Genome editing in plant breeding – experts discussed food security in Prague
12. 10. 2022
New genome-editing techniques in plant breeding have the potential to feed the planet’s growing population. The need for innovation in food production is becoming increasingly more important in light of the ongoing war in Ukraine and climate change. However, the implementation of modern genome-editing techniques in practice is not yet permitted in EU countries, including the Czech Republic. Researchers across Europe want to change this. That’s why on 13–14 October, 2022, the Czech Academy of Sciences and EU-SAGE organised an international conference on genome editing for food safety and crop improvement in Prague within the context of the Czech EU Presidency.
For centuries, plant breeding has been helping humankind increase yields and improve crop quality. But traditional methods of plant breeding have long been out of step with climate and political change and with the pace at which the world’s population is increasing. Targeted genome editing of plants using so-called molecular scissors offers new possibilities. These enable changes and repairs with “surgical precision” to occur in the genome without actually inserting foreign genetic information into the plant.
“You can’t distinguish a plant bred by genome editing from a plant bred classically,” says Eva Zažímalová, biochemist and President of the Czech Academy of Sciences. “Genome editing constitutes a safe method and represents our hope for securing enough food for humankind in the future.”
Genome editing also has an environmental dimension. In fact, it can help transform agriculture into a sustainable one – crops that are more resistant to drought or pests without the need to use an abundance of pesticides and fertilisers.
GPS for plant breeders
“If you have to find a certain house, you can use an old map and drive around for hours or get stuck in traffic, or you can use GPS which brings you immediately to where you want to be. This is the same thing – it takes you immediately to the change which you know is going to bring favourable traits for the plant,” explains Dirk Inzé, scientific director of the VIB-UGent Center for Plant Systems Biology, who is the chairperson of EU-SAGE (an organisation that brings together experts and institutes advocating for the use of gene editing for a sustainable agriculture). “In view of what is happening, e.g., climate change, this is really an important tool for plants and breeders,” Dirk Inzé adds.
The method is already commonly used in agriculture in Japan, the USA, and Australia, but also in India, China, and South America. Following Brexit, the UK is also working on allowing gene editing. However, it continues to be banned in the European Union. It falls under the GMO category and is subject to rules that have not been updated in twenty years.
Will the EU allow gene editing?
Researchers are active in discussions with politicians in EU countries about the possible authorisation of new breeding methods. They present the results of their research which speak clearly in favour of gene editing. The gathering between representatives of science, politics, and European institutions took place in mid-October at the two-day conference on genome editing for food safety and crop improvement, organised by the Czech Academy of Sciences in the context of the Czech EU Presidency.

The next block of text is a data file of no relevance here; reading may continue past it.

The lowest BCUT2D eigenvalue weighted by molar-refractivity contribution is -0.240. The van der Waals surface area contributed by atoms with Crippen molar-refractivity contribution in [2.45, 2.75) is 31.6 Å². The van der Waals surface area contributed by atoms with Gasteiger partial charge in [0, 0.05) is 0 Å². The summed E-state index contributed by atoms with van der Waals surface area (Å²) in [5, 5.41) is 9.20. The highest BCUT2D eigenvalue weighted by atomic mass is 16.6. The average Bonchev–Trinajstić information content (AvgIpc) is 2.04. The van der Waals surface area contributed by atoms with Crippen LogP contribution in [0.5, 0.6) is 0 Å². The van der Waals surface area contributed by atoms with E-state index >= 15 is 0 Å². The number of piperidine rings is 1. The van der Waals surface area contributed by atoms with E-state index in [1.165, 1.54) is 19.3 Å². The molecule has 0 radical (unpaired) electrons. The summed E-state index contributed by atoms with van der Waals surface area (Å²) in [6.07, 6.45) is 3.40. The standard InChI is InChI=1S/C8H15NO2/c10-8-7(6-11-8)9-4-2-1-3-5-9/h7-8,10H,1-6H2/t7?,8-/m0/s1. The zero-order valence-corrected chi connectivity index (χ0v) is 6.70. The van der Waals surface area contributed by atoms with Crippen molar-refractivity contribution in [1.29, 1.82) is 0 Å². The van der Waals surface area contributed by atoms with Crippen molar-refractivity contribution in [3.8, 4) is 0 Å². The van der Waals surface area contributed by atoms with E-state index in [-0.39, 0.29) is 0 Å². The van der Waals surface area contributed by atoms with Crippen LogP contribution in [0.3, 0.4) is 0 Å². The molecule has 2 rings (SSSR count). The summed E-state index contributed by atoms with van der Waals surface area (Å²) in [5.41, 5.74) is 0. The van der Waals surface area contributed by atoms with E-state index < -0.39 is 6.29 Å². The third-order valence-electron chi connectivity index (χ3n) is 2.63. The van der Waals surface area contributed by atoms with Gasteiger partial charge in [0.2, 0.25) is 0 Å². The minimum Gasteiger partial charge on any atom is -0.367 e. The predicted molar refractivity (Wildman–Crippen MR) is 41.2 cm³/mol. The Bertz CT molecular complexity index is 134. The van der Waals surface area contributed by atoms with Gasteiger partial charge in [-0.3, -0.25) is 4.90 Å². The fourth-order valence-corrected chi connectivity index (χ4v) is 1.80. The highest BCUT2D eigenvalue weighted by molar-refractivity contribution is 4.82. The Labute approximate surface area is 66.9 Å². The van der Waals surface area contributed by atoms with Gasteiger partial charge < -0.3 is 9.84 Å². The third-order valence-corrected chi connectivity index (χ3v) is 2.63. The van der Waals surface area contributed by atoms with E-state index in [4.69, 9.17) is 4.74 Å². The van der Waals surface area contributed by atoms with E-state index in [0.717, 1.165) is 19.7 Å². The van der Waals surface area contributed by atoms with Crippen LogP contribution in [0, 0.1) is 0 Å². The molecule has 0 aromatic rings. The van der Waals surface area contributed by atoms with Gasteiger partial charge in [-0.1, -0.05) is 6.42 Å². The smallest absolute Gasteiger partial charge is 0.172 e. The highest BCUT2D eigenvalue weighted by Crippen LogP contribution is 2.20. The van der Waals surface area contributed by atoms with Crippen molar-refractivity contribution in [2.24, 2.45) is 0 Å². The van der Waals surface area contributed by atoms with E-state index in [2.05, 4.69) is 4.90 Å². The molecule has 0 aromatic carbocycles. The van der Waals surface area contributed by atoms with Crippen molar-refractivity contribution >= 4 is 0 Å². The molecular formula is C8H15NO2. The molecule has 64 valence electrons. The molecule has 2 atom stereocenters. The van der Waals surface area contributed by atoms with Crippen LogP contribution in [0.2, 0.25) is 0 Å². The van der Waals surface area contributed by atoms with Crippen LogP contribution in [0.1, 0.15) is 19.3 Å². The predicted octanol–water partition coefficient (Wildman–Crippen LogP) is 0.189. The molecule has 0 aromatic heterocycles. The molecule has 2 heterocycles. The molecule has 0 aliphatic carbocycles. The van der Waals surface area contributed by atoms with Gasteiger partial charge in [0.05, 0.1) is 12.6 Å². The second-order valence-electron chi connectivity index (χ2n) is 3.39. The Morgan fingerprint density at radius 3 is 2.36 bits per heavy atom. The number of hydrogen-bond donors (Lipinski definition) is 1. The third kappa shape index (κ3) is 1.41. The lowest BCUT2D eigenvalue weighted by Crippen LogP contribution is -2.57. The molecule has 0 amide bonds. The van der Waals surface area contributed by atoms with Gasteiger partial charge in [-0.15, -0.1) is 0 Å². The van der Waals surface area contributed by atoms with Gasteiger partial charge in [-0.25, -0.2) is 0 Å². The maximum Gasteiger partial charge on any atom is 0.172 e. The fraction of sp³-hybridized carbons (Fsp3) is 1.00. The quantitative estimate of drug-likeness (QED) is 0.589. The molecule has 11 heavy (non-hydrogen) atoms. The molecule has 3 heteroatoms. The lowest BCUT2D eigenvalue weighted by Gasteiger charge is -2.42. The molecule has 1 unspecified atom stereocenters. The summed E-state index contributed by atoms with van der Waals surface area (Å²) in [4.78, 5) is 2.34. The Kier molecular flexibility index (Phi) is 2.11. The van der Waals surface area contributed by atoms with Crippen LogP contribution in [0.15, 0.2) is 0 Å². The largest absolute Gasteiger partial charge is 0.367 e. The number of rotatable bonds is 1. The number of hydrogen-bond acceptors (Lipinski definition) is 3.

“We want to present the latest scientific findings and their application in gene-edited crops and discuss what impact they could have on the path to sustainable agriculture,” explains David Honys, plant geneticist and member of the Academy Council of the CAS.
The keynote speaker of the conference was Dirk Inzé, with contributions by members of the European Parliament and the European Commission as well as representatives of ministries and foreign universities. The Czech scientific community was represented by Eva Zažímalová, President of the CAS, Jaroslav Doležel from the Institute of Experimental Botany of the CAS, and others.
The conference, held in English, was livestreamed on YouTube and can be viewed below:
Based on the initiative of MEP Michaela Šojdrová, a thematically related accompanying study entitled Genome-edited Crops: A European perspective was created. Its concrete form arose from the cooperation of EU-SAGE and a group of leading Czech experts on the given issue. The study reflects the outcome of the discussion on how to mitigate the impact of climate change on our agriculture, ensure food security and support the competitiveness of European farmers.
Written by: Leona Matušková in cooperation with the PR department, Division of External Relations, CAO of the CAS
Translated by: Tereza Novická, Division of External Relations, CAO of the CAS
Photo: Jana Plavec, Czech Academy of Sciences
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The Czech Academy of Sciences (the CAS)
The mission of the CAS
The primary mission of the CAS is to conduct research in a broad spectrum of natural, technical and social sciences as well as humanities. This research aims to advance progress of scientific knowledge at the international level, considering, however, the specific needs of the Czech society and the national culture.
President of the CAS
Prof. Eva Zažímalová has started her second term of office in May 2021. She is a respected scientist, and a Professor of Plant Anatomy and Physiology.
She is also a part of GCSA of the EU.